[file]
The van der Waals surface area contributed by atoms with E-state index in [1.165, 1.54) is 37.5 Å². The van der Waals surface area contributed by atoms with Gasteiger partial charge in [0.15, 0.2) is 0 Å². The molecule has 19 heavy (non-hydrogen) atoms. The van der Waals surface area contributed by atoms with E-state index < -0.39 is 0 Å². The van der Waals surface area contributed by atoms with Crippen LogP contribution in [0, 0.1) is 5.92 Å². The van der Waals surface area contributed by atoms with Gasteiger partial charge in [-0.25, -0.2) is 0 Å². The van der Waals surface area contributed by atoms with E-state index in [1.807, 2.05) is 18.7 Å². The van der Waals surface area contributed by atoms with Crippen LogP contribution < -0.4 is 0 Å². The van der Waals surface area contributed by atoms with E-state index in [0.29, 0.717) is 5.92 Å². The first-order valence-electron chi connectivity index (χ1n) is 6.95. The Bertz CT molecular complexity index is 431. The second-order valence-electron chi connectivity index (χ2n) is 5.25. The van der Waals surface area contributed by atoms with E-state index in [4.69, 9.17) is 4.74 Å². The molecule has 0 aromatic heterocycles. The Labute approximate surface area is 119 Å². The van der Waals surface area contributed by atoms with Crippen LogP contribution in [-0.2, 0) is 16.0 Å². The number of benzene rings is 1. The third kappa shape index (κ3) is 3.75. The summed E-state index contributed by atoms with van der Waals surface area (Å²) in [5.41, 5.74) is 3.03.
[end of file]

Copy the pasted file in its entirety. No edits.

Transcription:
The van der Waals surface area contributed by atoms with E-state index in [1.165, 1.54) is 37.5 Å². The van der Waals surface area contributed by atoms with Gasteiger partial charge in [0.15, 0.2) is 0 Å². The molecule has 19 heavy (non-hydrogen) atoms. The van der Waals surface area contributed by atoms with E-state index < -0.39 is 0 Å². The van der Waals surface area contributed by atoms with Crippen LogP contribution in [0, 0.1) is 5.92 Å². The van der Waals surface area contributed by atoms with Gasteiger partial charge in [-0.25, -0.2) is 0 Å². The van der Waals surface area contributed by atoms with E-state index in [1.807, 2.05) is 18.7 Å². The van der Waals surface area contributed by atoms with Crippen LogP contribution < -0.4 is 0 Å². The van der Waals surface area contributed by atoms with E-state index in [0.29, 0.717) is 5.92 Å². The first-order valence-electron chi connectivity index (χ1n) is 6.95. The Bertz CT molecular complexity index is 431. The second-order valence-electron chi connectivity index (χ2n) is 5.25. The van der Waals surface area contributed by atoms with E-state index in [4.69, 9.17) is 4.74 Å². The molecule has 0 aromatic heterocycles. The Labute approximate surface area is 119 Å². The van der Waals surface area contributed by atoms with Crippen LogP contribution in [-0.2, 0) is 16.0 Å². The number of benzene rings is 1. The third kappa shape index (κ3) is 3.75. The summed E-state index contributed by atoms with van der Waals surface area (Å²) in [5.41, 5.74) is 3.03.